Students boycott final to challenge professor’s grading policy (and get As)

Since he started teaching at Johns Hopkins University in 2005, Professor Peter Fröhlich has maintained a grading curve in which each class’s highest grade on the final counts as an A, with all other scores adjusted accordingly. So if a midterm is worth 40 points, and the highest actual score is 36 points, “that person gets 100 percent and everybody else gets a percentage relative to it,” said Fröhlich. This…

From the Philosophy of the Open to the Ideology of the User-Friendly

Apple’s marketing strategy in the 1980s presented its products as democratic and liberating, but the freedoms the Apple users enjoy include the inability to customize or otherwise access the working interior. Apple users trade freedom for security. In short, expansion slots made standardization impossible (partly because software writers needed consistent underlying hardware to produce widely functioning products) whereas what Raskin and Jobs both sought was a system which was an…

The Need for a Digital “New Journalism”

Journalism without the sourced quotes from eyewitnesses is weak. Opinions with shoehorned-in-because-the-job-description-requires-it quotes is weak journalism. But this is an interesting challenge to the traditional assumptions I have been passing along to my journalism students. I hate useless quotes. Most often, for journalists, such quotes are the equivalent of the time-card hourly workers have to punch. To their editor, the message is ‘Hey, I did my my job; I called…

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Kindle App Vs. iBooks. (Spoiler: They’re Virtually Identical Now!)

I noticed with interest that Kindle now lets you highlight text in different colors. It’s also very easy now to tweet a brief quote. Is it time to revise the blog-based pedagogy I’ve developed over the past 10 or so years, and ask students to tweet a few passages while they read them for the first time, then use their blogs to follow up on their initial responses? Something to…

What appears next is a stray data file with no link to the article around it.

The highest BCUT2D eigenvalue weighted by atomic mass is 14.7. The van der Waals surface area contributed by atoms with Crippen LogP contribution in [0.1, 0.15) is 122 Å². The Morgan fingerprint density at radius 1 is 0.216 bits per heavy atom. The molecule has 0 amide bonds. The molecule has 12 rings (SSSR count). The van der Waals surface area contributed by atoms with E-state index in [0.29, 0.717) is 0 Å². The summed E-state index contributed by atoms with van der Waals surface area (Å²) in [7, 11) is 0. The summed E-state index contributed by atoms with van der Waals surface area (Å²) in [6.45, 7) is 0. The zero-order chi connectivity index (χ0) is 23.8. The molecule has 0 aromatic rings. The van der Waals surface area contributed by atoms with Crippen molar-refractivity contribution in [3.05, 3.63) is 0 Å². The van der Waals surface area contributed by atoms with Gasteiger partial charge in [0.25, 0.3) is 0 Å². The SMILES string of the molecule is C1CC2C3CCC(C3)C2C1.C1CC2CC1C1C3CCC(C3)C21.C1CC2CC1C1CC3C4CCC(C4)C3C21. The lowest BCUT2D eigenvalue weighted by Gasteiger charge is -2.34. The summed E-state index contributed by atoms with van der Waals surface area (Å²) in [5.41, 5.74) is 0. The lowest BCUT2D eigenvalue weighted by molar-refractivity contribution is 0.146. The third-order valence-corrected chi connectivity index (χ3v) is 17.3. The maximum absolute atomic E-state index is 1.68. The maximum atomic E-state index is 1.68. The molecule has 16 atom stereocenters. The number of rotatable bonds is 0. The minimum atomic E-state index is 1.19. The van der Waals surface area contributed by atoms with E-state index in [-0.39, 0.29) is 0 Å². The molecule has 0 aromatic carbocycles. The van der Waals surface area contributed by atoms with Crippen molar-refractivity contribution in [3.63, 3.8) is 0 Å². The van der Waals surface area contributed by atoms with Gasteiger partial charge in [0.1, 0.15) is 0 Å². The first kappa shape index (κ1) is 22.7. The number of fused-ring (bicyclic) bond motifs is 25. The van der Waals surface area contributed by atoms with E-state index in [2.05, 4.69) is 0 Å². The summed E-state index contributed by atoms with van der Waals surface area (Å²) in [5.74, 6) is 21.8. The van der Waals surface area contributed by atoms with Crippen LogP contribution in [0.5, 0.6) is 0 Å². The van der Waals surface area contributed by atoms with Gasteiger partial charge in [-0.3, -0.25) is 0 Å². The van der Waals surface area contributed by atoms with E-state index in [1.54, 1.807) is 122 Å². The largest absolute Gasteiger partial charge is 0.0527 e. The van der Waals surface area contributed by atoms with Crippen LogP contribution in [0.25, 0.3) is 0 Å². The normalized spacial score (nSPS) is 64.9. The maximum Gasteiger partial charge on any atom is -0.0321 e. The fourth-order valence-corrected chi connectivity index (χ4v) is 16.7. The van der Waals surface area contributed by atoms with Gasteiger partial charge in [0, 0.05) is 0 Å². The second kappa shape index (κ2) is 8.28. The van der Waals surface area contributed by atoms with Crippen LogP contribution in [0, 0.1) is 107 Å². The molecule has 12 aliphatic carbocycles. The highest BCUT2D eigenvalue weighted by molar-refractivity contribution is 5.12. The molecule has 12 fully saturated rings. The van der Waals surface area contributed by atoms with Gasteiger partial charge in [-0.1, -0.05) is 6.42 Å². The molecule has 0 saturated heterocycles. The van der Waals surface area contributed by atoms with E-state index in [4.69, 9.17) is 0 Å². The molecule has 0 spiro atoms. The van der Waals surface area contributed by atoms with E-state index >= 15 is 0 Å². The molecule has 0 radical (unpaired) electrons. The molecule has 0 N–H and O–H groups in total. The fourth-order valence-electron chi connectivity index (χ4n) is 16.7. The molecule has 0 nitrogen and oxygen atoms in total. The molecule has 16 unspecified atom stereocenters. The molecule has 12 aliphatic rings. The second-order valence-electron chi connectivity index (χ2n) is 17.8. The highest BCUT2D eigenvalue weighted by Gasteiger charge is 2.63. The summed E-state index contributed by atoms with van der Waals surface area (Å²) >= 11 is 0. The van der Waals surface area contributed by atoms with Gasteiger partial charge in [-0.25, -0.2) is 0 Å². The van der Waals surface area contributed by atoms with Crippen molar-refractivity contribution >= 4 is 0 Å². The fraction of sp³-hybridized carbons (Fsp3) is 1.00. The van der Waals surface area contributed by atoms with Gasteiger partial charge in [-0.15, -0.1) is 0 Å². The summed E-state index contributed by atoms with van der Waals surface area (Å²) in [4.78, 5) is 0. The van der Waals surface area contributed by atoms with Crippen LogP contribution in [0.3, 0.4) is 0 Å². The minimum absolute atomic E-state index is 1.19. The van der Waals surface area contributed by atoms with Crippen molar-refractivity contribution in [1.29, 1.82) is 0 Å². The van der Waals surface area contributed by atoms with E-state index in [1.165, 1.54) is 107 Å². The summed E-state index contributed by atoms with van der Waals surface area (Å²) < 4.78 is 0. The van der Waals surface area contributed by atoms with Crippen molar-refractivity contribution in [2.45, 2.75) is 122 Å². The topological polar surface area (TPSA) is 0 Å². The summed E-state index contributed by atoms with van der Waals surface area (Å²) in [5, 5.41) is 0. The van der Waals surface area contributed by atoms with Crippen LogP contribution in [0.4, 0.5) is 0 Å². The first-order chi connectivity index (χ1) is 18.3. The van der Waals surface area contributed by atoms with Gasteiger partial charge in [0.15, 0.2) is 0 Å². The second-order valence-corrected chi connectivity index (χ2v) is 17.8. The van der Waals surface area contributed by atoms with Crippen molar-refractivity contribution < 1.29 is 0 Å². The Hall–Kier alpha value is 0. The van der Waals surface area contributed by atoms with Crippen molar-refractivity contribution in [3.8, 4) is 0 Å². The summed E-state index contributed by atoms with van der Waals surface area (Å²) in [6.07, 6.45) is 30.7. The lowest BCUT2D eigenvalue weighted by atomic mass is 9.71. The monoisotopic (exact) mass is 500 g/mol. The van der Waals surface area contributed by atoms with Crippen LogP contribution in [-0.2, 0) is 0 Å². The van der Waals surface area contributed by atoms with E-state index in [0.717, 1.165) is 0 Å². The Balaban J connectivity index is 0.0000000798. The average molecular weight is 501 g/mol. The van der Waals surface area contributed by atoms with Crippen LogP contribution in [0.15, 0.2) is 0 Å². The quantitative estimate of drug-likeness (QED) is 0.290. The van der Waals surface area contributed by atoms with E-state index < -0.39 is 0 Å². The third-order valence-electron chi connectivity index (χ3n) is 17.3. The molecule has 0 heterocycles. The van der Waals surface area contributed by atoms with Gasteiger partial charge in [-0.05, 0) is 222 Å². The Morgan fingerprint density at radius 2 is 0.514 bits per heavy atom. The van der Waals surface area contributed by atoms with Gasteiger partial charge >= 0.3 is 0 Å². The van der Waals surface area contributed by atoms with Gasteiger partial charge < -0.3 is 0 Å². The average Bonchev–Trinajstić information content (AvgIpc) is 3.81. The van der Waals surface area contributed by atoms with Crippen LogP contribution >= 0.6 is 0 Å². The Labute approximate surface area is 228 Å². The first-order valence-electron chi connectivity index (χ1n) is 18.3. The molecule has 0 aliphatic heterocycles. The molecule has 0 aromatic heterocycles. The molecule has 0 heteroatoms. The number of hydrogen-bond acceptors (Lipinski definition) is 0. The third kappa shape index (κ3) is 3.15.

Seeing and Believing (“Knowledge for Children”)

Patience and hard work are also attributes of hunters, peasants, and Benedictine monks. What sets scientists apart is their rigorous observation of natural phenomena, allowing patterns to emerge that can be expressed in abstract formulae, which, in turn, can be applied to produce identical results any time they are reapplied in identical conditions. To “do science” means to subscribe to a mindset that distinguishes scrupulously between immanence and transcendence, between…

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Asteroid 2012 DA14 brushes by Earth

An asteroid is making the closest known fly-by for a rock of its size today, just hours after a meterorite crashed to Earth in Russia, with nearly a thousand people injured by space debris in an event unprecedented in modern times. Scientists insist the events are purely coincidental… Follow all the latest news, reaction, and the inevitable internet frenzy here. via Telegraph.

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Secrets of a 60 Minutes cameraman

They say polo ponies can run 35 mph and then stop on a dime. But how would you like to be the cameraman who’s forced to stand still, as a massive horse comes barreling at him? That’s exactly what 60 Minutes cameramen Chris Albert and Don Lee did to film “The Sport of Kings,” a broadcast story that helped the men win three prestigious first-place awards this week in the…